The Museum of Unconditional Surrender - PopMatters - Books - Reviews

by Rebecca Loncraine



cover art

The Museum of Unconditional Surrenderyasmin Alibhai-brown(penguin Books Ltd, 2000)

(The Museum of Unconditional SurrenderYasmin Alibhai-Brown(Penguin Books Ltd, 2000))

“Progressive ideas that are . . . appropriate at one historical moment, can, in time, fade and decay or become defensive in the face of further progress. I believe this is what is happening to policies promoting British multiculturalism today.” . . . appropriate at one historical moment, can, in time, fade and decay or become defensive in the face of further progress. I believe this is what is happening to policies promoting British multiculturalism today.”
Yasmin Alibhai-Brown, Daily Telegraph, Tuesday, May 23, 2000.

Alibhai-Brown’s comments appeared in the Daily Telegraph shortly after the publication of her new book Who Do We Think We Are? Imagining the New Britain. In the pages of a newspaper most notoriously conservative in its approach to questions of race and British identity, the implications of her comments are unclear. Who Do We Think We Are? clarifies her assertions and explains why she concludes in After Multiculturalism, a report published by the Foreign Policy Centre in May 2000, that multiculturalism must be ‘laid to rest’.

In her review of Who Do We Think We Are? Lola Yong agrees that the proliferation of academic discussions of race and national identity should be made accessible to a wider audience, but that these issues are necessarily complex and all too often misrepresented when ‘translated’ into journalistic format. Who Do We Think We Are? provides an accessible discussion of race, culture and national identity in Britain today, using as sources both academic work and numerous interviews. The book’s relevance emerges not simply out of its discussions, some of which are confused and contradictory, but as a witness of Alibhai-Brown’s painful attempts to escape what she sees as the restrictive terms of current public debates about British culture.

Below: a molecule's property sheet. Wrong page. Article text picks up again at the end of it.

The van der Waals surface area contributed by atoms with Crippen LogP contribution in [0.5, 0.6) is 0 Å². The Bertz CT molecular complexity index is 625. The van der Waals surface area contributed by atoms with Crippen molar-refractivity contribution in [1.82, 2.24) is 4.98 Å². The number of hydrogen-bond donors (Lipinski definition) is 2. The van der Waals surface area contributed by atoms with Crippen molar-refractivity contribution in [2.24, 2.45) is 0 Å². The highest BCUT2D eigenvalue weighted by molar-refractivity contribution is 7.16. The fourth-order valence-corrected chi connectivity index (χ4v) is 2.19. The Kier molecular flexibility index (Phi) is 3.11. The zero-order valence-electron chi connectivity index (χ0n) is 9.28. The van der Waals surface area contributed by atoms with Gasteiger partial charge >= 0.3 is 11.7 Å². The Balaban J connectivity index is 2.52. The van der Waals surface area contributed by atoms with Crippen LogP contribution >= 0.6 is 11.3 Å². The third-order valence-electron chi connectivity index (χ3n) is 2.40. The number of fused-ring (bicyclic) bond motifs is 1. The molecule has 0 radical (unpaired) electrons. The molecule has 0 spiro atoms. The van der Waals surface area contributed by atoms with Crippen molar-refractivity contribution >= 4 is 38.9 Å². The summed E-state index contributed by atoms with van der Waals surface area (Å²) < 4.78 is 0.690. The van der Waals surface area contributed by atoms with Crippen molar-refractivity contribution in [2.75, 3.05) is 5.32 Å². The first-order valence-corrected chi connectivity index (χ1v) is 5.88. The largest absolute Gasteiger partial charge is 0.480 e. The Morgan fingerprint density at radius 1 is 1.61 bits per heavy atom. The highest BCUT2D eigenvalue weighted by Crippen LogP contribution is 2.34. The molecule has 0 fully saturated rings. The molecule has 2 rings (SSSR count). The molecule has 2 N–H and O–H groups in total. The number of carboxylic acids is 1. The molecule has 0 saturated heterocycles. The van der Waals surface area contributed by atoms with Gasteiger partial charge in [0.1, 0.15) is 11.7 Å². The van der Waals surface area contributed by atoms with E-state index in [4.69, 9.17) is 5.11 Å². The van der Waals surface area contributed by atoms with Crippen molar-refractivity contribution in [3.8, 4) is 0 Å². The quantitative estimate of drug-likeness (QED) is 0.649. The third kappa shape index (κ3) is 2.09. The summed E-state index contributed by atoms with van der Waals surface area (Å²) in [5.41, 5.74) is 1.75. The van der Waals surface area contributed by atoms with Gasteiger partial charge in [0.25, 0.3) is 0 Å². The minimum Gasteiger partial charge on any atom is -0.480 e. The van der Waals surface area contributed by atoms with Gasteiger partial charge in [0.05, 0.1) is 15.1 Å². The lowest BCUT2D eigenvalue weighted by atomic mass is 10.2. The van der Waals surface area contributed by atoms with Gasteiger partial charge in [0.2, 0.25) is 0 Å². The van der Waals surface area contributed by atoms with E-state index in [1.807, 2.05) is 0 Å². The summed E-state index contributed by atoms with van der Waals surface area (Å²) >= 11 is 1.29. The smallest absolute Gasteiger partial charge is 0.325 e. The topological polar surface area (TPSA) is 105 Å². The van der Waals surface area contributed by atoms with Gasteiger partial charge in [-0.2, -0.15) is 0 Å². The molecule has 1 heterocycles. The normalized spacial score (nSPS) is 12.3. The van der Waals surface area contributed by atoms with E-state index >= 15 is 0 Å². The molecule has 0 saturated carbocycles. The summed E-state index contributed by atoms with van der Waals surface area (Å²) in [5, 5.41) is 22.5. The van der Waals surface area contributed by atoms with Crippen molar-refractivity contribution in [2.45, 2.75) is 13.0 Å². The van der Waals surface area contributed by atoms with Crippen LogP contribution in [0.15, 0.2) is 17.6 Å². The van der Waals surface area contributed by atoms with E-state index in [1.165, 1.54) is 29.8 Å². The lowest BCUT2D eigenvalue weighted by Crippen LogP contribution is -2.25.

Alibhai-Brown provides a brief history of visible immigrants in Britain from the 16th Century to the present, and a critique of how the educational curriculum has consistently neglected to teach this in schools. She argues that British political elites failed to provide positive and clarificatory leadership during post-war immigration, and examines the ways in which the media represent British identity. As well as this discursive material, the book is structured and informed by numerous interviews. The quotations appear in bold type, lifting them off the page in a way that Alibhai-Brown’s comments are not. The quotations often challenge her own assumptions. In this way, the book’s internal contradictions, doubts and inconclusiveness become a textual demonstration of the diverse conversations Alibhai-Brown calls for in the British media, education, and political institutions.

In an article describing the process of researching Who Do We Think We Are?Yasmin says she ‘found that the various ethnic groups in this country — including the white English — are becoming more at ease with diversity, but are panicking about identity’. She asserts that her discussions take place not only in the context of the assessment of the treatment of race in British institutions after the Stephen Lawrence Inquiry, but in the present context of rangles about Britain’s relationship with the rest of Europe, and the implications of devolution and regionalism.

A ‘Note on Terminology’ explains her use of ‘white’, ‘Asian’ and ‘black’, asserting that the terms are hopelessly homogenising but, unfortunately, the current tools of the debate. Alibhai-Brown’s principle concern is to question the terms and frameworks of discussions of national identity. This has two key aims. The first is to challenge congealed links between ideas often presented in tandem. She argues that the response of political elites to post-war immigration, for example, was to inextricably link race relations with immigration policy. The race relations acts of the 1960’s ‘bound together race relations and immigration policies. They remain coupled to this day although there has never been any evidence to show that race relations have improved because of our immigration policies’ (67). Arguments such as that consistently put forward by The Economist, which call for a re-evaluation, separating race relations from the debate so that a positive immigration policy which acknowledges that ‘immigration may actually be extremely important for the next century’, as ‘this country loses more people than it gains each year’ (270), has not been taken up by political leaders.

Who Do We Think We Are?goes on to provide an accessible argument for the separation in public debate of race from national identity, and race from culture. The importance of separating these issues has long been discussed in an academic context, and Alibhai-Brown doesn’t really do justice to them.